Option 1: Use data to analyze the probability of consumption of at-risk salmonids based on how many days an animal has been in the area. Then use this number to determine the appropriate number of observation days needed.
Option 2: Reduce the number of days of observation from 5 days to 3 days, regardless of a probability analysis;
Option 3: Reduce the number of days of observation from 5 days to 2 days, regardless of a probability analysis.
Based on the Task Force recommendation (Option 1), the states requested that the U.S. Army Corps of Engineers Fisheries Field Unit (FFU) conduct an analysis to examine whether the changes proposed by the Task Force would improve the ability to identify Start Printed Page 19053animals for removal. The FFU analyzed the data presented in 2015 by the states in the Bonneville Field Report for the number of California sea lions that could have been qualified for removal if the conditions of “five days observed and one salmonid kill” were changed to “five days observed or one salmonid kill.” Findings indicated that changing the criteria would have led to a 66 percent increase in the number of California sea lions added to the removal list. Changing criteria from “and” to “or” would therefore significantly improve the effectiveness of the state's lethal removal program.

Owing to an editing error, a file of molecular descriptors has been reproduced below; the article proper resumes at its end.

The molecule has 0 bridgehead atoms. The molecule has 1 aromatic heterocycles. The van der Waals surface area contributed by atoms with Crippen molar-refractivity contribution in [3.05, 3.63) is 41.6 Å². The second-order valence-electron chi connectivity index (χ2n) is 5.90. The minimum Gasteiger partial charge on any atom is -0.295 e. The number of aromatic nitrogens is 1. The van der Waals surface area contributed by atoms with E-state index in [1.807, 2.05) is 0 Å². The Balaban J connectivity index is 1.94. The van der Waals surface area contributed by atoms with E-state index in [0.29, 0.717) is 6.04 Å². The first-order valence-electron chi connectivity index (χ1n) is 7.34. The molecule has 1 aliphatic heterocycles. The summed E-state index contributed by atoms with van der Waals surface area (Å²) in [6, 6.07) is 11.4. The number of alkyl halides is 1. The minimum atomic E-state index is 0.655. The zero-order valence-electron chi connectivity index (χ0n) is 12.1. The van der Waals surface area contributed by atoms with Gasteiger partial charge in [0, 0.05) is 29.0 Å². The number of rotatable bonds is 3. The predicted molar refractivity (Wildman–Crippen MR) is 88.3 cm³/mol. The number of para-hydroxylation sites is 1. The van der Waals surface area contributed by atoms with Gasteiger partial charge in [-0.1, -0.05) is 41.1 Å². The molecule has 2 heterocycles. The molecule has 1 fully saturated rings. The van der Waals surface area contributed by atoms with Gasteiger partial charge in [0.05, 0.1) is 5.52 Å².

Based on the results of the FFU evaluation of the Task Force recommendation, on February 6, 2019, NMFS received a letter from the states and the Columbia River Intertribal Fish Commission requesting that we formally adopt the Task Force recommendation to change the “and” to “or” in Term and Condition 1 in the June 28, 2016, authorization. At the request of the states, NMFS adopts the Task Force recommendation to change the criteria in Term and Condition 1 of the state's 2016 MMPA section 120 authorization. All other Terms and Conditions in the June 28, 2016, authorization remain unchanged. For the revised Term and Condition, NMFS incorporated provision “c” in Term and Condition 1 into both criteria “a” and “b” for clarity and readability.